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.......Lozenges and Trueknots .......

The arms of a lady are traditionally displayed on a diamond-shaped lozenge or on an oval cartouche (the latter being used also for some churchmen). The exception is with arms of sovereignty, as with the Royal Arms in the United Kingdom. The border of the lozenge may be plain or decorated at the artist’s fancy, for there are no rules on this. The Pegasus artists habitually use a fleury border as in the picture on the right, but that is only one of many styles that can be adopted.

These are the arms of a Dutch family, Lissone, that originated in Italy. They are blazoned as Per party Or and Gules, in chief an eagle displayed and crowned Sable, membered Gules, and in base a dexter arm naked proper emerging from the sinister holding three arrows beneath a cross paty Argent.

A plain border to the lozenge is to be preferred when a true lover’s knot is included, especially if the ribbons continue around the sides of the lozenge. This knot is frequently depicted when the arms are those of an unmarried lady, but it has no official sanction and its use is thus at the artist’s discretion. It may be painted without the trailing ribbons and tassles, in which case its size is usually reduced.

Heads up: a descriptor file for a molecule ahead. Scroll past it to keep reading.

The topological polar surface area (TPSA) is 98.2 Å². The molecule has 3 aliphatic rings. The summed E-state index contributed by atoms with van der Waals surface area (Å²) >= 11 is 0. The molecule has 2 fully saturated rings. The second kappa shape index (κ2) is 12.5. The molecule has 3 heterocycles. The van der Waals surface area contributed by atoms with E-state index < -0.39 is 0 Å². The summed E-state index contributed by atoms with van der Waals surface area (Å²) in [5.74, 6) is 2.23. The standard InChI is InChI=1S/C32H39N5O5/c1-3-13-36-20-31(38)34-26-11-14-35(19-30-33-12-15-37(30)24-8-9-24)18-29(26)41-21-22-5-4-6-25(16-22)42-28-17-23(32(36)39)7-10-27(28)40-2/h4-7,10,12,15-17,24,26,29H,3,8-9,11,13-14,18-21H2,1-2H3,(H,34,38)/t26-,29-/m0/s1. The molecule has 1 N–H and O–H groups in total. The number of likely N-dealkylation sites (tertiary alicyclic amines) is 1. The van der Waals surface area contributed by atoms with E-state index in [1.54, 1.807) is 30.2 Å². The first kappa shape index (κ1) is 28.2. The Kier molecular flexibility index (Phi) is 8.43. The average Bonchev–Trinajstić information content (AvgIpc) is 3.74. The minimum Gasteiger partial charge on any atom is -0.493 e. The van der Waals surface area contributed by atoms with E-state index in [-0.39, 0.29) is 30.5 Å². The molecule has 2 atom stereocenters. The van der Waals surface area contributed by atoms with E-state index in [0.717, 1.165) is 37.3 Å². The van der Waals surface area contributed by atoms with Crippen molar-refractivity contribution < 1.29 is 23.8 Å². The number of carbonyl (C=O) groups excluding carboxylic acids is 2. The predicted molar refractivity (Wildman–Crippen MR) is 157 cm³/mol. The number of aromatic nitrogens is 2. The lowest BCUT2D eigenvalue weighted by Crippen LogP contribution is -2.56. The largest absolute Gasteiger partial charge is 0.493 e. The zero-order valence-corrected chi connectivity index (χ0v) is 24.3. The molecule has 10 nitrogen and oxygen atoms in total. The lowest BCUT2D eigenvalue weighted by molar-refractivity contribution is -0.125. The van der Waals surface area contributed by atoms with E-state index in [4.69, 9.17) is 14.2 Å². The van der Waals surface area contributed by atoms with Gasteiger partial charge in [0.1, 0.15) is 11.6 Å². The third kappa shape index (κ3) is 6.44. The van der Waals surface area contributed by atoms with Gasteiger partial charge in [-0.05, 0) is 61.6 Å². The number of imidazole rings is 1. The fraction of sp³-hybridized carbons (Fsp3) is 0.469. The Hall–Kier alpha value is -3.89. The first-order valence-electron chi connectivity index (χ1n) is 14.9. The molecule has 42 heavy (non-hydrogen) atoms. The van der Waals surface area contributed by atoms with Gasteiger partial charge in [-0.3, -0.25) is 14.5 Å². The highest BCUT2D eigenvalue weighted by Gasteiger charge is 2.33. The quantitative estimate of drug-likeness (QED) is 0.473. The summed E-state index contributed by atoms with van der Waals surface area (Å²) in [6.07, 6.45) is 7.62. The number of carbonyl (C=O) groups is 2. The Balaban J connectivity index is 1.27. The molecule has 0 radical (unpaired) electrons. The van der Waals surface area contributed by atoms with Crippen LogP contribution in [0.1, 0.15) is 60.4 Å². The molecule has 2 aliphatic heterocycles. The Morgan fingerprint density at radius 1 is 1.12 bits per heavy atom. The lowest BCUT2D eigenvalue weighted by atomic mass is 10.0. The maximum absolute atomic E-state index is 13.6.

The blazon for the arms in the picture on the left is Argent a lion rampant Purpure between two fleurs-de-lys Azure in fess and a mullet Sable in chief. (They are fictitious.)

Although ladies’ arms in the British Isles tend always to be on lozenges, while those in other regions tend to be on cartouches, the use of the latter may become more common in England as the advantage of its extra space is increasingly recognised.

The lozenge on the left constricts the interior space more than the cartouche on the right, forcing the charges on the chief into a
different alignment (or diminishing their size unacceptably).

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